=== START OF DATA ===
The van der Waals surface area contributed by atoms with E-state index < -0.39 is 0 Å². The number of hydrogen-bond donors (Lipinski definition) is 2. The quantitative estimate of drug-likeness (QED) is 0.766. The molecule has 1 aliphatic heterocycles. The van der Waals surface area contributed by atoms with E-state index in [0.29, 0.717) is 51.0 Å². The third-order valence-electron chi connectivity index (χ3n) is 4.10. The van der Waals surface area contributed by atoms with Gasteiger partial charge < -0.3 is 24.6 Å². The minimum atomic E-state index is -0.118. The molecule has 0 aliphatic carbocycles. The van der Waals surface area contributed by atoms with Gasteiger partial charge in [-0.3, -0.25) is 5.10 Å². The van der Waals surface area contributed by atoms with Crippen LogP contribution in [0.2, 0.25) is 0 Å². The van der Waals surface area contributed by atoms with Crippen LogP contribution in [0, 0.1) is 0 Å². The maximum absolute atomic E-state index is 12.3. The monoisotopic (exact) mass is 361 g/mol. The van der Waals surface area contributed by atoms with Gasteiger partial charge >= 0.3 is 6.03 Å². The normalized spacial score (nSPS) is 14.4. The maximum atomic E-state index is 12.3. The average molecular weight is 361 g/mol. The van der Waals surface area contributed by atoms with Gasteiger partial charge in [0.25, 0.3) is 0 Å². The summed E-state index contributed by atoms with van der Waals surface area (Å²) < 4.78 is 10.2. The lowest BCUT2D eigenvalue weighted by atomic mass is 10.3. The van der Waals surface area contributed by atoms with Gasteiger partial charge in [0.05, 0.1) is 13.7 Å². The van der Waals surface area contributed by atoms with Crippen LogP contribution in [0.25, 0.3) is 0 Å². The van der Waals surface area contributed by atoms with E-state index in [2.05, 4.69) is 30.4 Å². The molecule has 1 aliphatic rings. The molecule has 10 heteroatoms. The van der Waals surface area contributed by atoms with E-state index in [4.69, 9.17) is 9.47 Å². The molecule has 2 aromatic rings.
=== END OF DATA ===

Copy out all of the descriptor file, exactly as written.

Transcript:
The van der Waals surface area contributed by atoms with E-state index < -0.39 is 0 Å². The number of hydrogen-bond donors (Lipinski definition) is 2. The quantitative estimate of drug-likeness (QED) is 0.766. The molecule has 1 aliphatic heterocycles. The van der Waals surface area contributed by atoms with E-state index in [0.29, 0.717) is 51.0 Å². The third-order valence-electron chi connectivity index (χ3n) is 4.10. The van der Waals surface area contributed by atoms with Gasteiger partial charge < -0.3 is 24.6 Å². The minimum atomic E-state index is -0.118. The molecule has 0 aliphatic carbocycles. The van der Waals surface area contributed by atoms with Gasteiger partial charge in [-0.3, -0.25) is 5.10 Å². The van der Waals surface area contributed by atoms with Crippen LogP contribution in [0.2, 0.25) is 0 Å². The van der Waals surface area contributed by atoms with Crippen LogP contribution in [0, 0.1) is 0 Å². The maximum absolute atomic E-state index is 12.3. The monoisotopic (exact) mass is 361 g/mol. The van der Waals surface area contributed by atoms with Gasteiger partial charge >= 0.3 is 6.03 Å². The normalized spacial score (nSPS) is 14.4. The maximum atomic E-state index is 12.3. The average molecular weight is 361 g/mol. The van der Waals surface area contributed by atoms with Gasteiger partial charge in [0.25, 0.3) is 0 Å². The summed E-state index contributed by atoms with van der Waals surface area (Å²) < 4.78 is 10.2. The lowest BCUT2D eigenvalue weighted by atomic mass is 10.3. The van der Waals surface area contributed by atoms with Gasteiger partial charge in [0.05, 0.1) is 13.7 Å². The van der Waals surface area contributed by atoms with Crippen LogP contribution in [0.25, 0.3) is 0 Å². The van der Waals surface area contributed by atoms with E-state index in [2.05, 4.69) is 30.4 Å². The molecule has 1 aliphatic rings. The molecule has 10 heteroatoms. The van der Waals surface area contributed by atoms with E-state index in [4.69, 9.17) is 9.47 Å². The molecule has 2 aromatic rings.